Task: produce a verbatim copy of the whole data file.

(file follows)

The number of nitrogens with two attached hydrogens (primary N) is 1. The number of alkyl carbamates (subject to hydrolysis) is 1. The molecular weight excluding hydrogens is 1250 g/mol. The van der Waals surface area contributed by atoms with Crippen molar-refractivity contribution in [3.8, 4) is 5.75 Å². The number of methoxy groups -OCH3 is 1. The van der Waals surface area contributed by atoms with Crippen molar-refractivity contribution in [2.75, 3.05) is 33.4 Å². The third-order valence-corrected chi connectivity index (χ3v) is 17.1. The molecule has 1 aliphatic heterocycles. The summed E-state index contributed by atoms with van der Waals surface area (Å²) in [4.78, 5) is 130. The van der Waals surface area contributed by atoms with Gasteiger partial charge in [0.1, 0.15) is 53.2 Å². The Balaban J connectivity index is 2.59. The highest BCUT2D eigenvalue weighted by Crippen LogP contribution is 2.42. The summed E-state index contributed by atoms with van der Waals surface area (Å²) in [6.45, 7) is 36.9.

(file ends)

The number of nitrogens with two attached hydrogens (primary N) is 1. The number of alkyl carbamates (subject to hydrolysis) is 1. The molecular weight excluding hydrogens is 1250 g/mol. The van der Waals surface area contributed by atoms with Crippen molar-refractivity contribution in [3.8, 4) is 5.75 Å². The number of methoxy groups -OCH3 is 1. The van der Waals surface area contributed by atoms with Crippen molar-refractivity contribution in [2.75, 3.05) is 33.4 Å². The third-order valence-corrected chi connectivity index (χ3v) is 17.1. The molecule has 1 aliphatic heterocycles. The summed E-state index contributed by atoms with van der Waals surface area (Å²) in [4.78, 5) is 130. The van der Waals surface area contributed by atoms with Gasteiger partial charge in [0.1, 0.15) is 53.2 Å². The Balaban J connectivity index is 2.59. The highest BCUT2D eigenvalue weighted by Crippen LogP contribution is 2.42. The summed E-state index contributed by atoms with van der Waals surface area (Å²) in [6.45, 7) is 36.9.